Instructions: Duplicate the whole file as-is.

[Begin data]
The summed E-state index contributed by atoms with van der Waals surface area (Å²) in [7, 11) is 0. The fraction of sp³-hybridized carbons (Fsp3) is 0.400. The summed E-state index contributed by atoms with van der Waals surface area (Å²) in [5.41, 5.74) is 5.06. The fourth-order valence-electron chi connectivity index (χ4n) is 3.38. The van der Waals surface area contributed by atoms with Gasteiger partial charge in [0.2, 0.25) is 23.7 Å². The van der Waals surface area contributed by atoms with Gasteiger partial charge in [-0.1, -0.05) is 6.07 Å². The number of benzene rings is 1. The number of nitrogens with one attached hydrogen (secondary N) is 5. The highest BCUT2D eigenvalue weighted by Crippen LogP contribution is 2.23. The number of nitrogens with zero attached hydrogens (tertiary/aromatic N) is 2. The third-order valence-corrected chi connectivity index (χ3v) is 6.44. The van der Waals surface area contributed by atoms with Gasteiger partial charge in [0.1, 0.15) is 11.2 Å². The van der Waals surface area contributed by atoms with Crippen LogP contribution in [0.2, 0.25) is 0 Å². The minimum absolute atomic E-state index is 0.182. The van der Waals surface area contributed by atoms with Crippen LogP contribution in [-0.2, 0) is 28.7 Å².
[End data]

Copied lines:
The summed E-state index contributed by atoms with van der Waals surface area (Å²) in [7, 11) is 0. The fraction of sp³-hybridized carbons (Fsp3) is 0.400. The summed E-state index contributed by atoms with van der Waals surface area (Å²) in [5.41, 5.74) is 5.06. The fourth-order valence-electron chi connectivity index (χ4n) is 3.38. The van der Waals surface area contributed by atoms with Gasteiger partial charge in [0.2, 0.25) is 23.7 Å². The van der Waals surface area contributed by atoms with Gasteiger partial charge in [-0.1, -0.05) is 6.07 Å². The number of benzene rings is 1. The number of nitrogens with one attached hydrogen (secondary N) is 5. The highest BCUT2D eigenvalue weighted by Crippen LogP contribution is 2.23. The number of nitrogens with zero attached hydrogens (tertiary/aromatic N) is 2. The third-order valence-corrected chi connectivity index (χ3v) is 6.44. The van der Waals surface area contributed by atoms with Gasteiger partial charge in [0.1, 0.15) is 11.2 Å². The van der Waals surface area contributed by atoms with Crippen LogP contribution in [0.2, 0.25) is 0 Å². The minimum absolute atomic E-state index is 0.182. The van der Waals surface area contributed by atoms with Crippen LogP contribution in [-0.2, 0) is 28.7 Å².